On File

Healing Both Sides

When I was a victim of human trafficking, my nickname was “Ghost.” I would disappear. I never stayed in one place or did one thing for too long.

Growing up feeling alienated from children my own age, I began to look for connections with others through drug abuse and sex. Those connections became dangerous relationships with older men. I believed that if I gave that part of myself, it would lead to their love and acceptance of me. I never realized that I was drawing myself closer to others who were just as broken as I was.

In my 17 years as a prostitute, I was beaten, burned, and threatened by men who promised to cut my face open so everyone would know I “belonged” to them and no one would ever want me again. I‘d run away—disappear like a ghost—only to find myself back and caught up in the lifestyle again.

When I had my children taken from me, I was broken. I begged the men running my life to kill me, taunting them to pull the trigger as they pointed guns at my head. But this made them want to be with me even more.

I opened a Bible for the first time in jail. I learned that God is so much bigger than everything that has happened in my life, and more powerful than anyone who has hurt me.

Today, I work with girls who want to get off the street and I run recovery homes for them. I work with churches and ministries that seek to help women who were in my position. If I would have had someone from a church come and pray with me, I wonder how different my life would have been.

Familiar comfort

Prostitution and human trafficking are not like you see them on TV. No one wakes up and decides this is what they want to be. It begins with needing little favors, such as food for your children or rent for your apartment. It’s years of slowly giving up control of your life.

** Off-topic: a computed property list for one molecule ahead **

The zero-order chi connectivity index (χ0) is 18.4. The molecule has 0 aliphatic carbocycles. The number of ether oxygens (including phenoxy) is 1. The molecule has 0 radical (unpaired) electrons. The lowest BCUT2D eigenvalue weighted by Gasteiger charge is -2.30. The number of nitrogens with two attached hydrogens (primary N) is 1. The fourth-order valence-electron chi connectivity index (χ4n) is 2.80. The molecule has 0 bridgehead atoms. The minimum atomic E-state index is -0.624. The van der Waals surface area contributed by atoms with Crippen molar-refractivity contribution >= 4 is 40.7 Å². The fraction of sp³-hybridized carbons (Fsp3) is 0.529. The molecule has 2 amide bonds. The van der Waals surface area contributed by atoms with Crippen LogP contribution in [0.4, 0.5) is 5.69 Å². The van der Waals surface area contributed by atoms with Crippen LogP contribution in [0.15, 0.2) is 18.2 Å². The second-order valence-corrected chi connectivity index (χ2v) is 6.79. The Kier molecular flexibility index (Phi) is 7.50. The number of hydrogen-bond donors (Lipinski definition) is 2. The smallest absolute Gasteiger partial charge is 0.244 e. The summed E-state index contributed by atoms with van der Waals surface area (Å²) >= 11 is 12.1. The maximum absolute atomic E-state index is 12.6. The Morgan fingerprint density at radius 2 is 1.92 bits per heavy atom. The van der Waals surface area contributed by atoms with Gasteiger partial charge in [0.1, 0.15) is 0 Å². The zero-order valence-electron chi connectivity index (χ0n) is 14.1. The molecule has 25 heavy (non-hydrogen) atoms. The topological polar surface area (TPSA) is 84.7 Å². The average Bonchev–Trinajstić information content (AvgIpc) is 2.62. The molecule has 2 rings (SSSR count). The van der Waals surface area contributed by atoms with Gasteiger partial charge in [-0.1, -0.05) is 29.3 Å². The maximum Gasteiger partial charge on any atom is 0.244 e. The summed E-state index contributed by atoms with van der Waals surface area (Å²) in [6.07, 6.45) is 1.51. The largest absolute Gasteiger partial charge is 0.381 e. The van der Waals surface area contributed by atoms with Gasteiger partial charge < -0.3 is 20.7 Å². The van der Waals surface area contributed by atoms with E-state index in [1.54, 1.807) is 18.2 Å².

The pimp, the drug dealer, and the prostitute all feed off “familiar comfort.” Why do they engage in behavior that hurts so many lives? Because to them, it is familiar. They are comfortable in it. They can’t fail at it because they’ve been doing it for so long.

Being around “johns” was easy for me. I had manipulated my mind to think this was normal. The thought of leaving was scary and triggered emotions. I wanted to run back to what I knew.

But like anything I’ve done in life, I’ve improved when I left my comfort zone. My mind was my biggest opponent. It took me years to cry about what I was doing; I was numb to it, convinced that all I would ever be was a prostitute. But I knew my children loved me, and they had forgiven me. I knew God loved me, and He had forgiven me. I thought, why should I not also forgive myself?

Ending control

The fight to end human trafficking is not against flesh and blood, but rather against the mentality of control. That control allows a man to force a woman to lower her moral standards. It comes in many forms, such as a pimp making a victim sell herself on the street, or a married man who forces his wife to sleep with him when she doesn’t want to. In both situations, control is key.

Even people who have never been part of human trafficking can help cure the mentality of control. The phrase “It is easier to raise strong children than to fix broken men” is never truer than when you teach a boy to respect girls. If a man talks to his son about respecting his mother and the son sees that dad treats her as his equal, he is more likely to respect the women in his life when he is older.

I grew up never knowing what love was from a man; I thought how the pimp spoke to his women was how a man was supposed to speak.

Forgiveness begins

My children and I pray to God for the people who have hurt us. So many of the women that I work with are so angry at their pimps and traffickers, and it destroys them from within. I try to tell them, there was once someone in that person’s life that they loved and trusted, and taught them that this type of behavior was acceptable. They could not control what happened to them, so they grew up trying to control others.

Everyone typically reaches out to the women, because there are ways to spot a victim. But when you look deeper and you find what is broken in the trafficker, you break the chain. That’s how you stop human trafficking—you reach out, heal, and forgive—both sides.

by Kasie Robbins

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